Population Research and Policy Review

, Volume 23, Issue 4, pp 399–418 | Cite as

Micropolitan Areas and the Measurement of American Urbanization

  • David L. Brown
  • John B. Cromartie
  • Laszlo J. Kulcsar
Article

Abstract

With the official designation of micropolitan areas in June 2003, as part of the new core-based statistical area system, non-metropolitan territory is no longer an undifferentiated residual. In this paper we compare the demographic and socioeconomic characteristics of a preliminary set of micropolitan areas with more highly urbanized territory and with territory outside core-based statistical areas, to answer questions about the micropolitan category's conceptual validity. Demographic and economic data are used, along with a mail survey of county officials in a random sample of small metropolitan, micropolitan, and non-core-based statistical areas (non-CBSAs). The analysis shows substantial differentiation between micropolitan and non-CBSA areas, and demonstrates the importance of distinguishing between these two types of non-metropolitan areas. As an intermediate category, micropolitan areas provide stability to the decade-to-decade swings in non-metropolitan population change during periods of higher out-migration, but share almost equally with non-CBSA areas in attracting migrants during periods of high non-metropolitan in-migration. In terms of services available and their function as urban centers, micropolitan areas are intermediate between small metropolitan and non-CBSA areas, but more similar to small metropolitan areas.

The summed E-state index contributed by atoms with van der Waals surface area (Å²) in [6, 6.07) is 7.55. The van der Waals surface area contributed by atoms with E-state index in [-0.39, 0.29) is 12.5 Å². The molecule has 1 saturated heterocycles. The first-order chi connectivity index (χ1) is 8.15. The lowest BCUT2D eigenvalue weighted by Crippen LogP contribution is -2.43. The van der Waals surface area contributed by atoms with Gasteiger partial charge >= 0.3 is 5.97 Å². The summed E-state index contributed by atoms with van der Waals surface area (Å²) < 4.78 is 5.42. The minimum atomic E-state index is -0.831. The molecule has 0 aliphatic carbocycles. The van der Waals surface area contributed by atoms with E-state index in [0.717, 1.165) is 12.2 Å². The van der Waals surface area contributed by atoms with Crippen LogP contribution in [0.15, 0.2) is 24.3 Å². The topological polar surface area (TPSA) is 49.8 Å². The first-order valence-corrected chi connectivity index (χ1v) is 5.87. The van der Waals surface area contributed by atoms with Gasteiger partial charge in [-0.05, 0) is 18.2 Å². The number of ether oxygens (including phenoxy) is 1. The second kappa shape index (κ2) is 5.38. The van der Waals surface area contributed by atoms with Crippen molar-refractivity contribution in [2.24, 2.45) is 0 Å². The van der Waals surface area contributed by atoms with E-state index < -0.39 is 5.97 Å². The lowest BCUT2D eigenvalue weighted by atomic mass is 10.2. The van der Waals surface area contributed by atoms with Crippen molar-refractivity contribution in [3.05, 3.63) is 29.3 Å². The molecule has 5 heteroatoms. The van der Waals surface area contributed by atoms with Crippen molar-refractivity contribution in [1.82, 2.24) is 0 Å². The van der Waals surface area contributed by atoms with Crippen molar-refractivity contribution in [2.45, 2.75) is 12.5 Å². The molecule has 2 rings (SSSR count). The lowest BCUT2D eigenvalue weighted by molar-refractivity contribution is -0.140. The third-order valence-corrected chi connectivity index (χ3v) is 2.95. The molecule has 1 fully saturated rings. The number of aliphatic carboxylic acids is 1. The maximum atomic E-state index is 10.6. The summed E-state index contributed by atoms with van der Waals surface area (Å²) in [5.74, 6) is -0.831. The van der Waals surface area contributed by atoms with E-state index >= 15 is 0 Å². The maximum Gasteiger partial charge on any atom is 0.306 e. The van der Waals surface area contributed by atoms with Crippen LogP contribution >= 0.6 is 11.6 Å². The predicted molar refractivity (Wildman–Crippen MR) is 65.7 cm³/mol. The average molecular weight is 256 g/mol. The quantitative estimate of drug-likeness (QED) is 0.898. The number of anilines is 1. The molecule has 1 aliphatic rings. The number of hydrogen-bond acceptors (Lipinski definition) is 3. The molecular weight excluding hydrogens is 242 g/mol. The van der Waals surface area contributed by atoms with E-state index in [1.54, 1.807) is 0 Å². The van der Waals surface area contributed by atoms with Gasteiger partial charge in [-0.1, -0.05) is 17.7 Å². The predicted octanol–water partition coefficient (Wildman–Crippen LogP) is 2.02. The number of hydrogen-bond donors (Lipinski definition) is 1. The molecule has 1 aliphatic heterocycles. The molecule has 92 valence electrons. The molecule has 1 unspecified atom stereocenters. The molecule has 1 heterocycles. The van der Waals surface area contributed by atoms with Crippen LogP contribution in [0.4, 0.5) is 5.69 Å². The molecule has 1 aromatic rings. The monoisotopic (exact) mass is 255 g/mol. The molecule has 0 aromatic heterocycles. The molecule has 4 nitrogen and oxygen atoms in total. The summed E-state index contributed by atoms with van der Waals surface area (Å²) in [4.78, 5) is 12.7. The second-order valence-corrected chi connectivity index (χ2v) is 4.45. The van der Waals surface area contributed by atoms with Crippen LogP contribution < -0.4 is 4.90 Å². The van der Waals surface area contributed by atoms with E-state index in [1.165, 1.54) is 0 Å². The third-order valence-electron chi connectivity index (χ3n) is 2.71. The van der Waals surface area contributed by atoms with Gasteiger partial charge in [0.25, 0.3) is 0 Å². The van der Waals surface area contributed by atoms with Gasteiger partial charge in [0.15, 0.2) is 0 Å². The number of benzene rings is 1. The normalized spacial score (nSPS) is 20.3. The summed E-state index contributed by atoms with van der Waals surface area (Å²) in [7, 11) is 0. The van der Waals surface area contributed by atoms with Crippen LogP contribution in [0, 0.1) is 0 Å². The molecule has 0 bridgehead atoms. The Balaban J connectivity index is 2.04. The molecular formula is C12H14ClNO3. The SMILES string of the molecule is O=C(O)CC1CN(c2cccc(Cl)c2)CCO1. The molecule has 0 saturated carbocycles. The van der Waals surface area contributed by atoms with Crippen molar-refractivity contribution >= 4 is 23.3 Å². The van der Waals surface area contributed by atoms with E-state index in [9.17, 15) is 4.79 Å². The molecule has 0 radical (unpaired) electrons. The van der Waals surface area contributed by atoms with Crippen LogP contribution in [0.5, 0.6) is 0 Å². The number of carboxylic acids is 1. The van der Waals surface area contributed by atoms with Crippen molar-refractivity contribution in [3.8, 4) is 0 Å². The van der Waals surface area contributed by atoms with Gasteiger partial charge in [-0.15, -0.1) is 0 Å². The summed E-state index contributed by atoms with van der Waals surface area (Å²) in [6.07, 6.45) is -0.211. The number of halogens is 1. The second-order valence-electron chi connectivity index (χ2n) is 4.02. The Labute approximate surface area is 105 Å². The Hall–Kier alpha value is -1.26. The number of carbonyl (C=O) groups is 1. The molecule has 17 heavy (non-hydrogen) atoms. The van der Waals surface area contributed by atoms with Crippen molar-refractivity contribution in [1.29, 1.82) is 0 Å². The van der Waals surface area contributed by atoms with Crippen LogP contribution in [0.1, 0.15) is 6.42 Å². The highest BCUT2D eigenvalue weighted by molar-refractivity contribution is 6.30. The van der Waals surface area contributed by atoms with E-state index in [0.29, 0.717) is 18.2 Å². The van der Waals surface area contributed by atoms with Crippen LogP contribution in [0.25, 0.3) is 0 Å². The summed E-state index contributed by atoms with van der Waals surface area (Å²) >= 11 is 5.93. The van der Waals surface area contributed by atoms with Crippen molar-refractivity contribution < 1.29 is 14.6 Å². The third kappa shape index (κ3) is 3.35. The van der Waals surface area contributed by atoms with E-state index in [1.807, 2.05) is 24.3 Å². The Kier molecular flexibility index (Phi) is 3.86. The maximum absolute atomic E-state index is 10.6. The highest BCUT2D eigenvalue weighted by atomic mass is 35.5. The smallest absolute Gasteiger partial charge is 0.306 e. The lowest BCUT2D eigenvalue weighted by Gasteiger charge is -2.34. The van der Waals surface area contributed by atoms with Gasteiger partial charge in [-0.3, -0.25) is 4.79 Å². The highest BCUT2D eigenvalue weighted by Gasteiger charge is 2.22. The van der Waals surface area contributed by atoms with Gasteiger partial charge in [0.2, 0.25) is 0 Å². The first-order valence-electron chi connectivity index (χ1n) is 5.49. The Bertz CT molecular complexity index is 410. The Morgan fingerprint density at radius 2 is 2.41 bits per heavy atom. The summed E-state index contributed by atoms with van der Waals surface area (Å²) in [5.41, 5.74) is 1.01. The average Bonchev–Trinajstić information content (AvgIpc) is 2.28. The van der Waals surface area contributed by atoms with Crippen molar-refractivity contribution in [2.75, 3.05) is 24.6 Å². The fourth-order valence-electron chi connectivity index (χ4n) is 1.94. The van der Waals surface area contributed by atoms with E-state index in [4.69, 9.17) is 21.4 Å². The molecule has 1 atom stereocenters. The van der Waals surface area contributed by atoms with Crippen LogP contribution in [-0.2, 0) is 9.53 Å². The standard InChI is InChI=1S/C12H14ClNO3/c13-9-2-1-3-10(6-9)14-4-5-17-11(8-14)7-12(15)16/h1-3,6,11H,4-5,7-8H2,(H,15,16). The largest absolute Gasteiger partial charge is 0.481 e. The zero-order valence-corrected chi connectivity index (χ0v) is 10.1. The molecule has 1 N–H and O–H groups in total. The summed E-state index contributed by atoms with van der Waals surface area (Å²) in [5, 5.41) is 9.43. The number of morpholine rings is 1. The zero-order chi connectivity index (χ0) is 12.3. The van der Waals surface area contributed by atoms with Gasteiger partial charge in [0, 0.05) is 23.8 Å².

Metropolitan Micropolitan Non-metropolitan turnaround Rural rebound Urbanization 

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Copyright information

© Kluwer Academic Publishers 2004

Authors and Affiliations

  • David L. Brown
    • 1
  • John B. Cromartie
    • 2
  • Laszlo J. Kulcsar
    • 3
  1. 1.Department of Development SociologyIthacaUSA Phone: +
  2. 2.Economic Research ServiceU.S. Department of Agriculture
  3. 3.Department of Development SociologyCornell UniversityIthacaU.S.A

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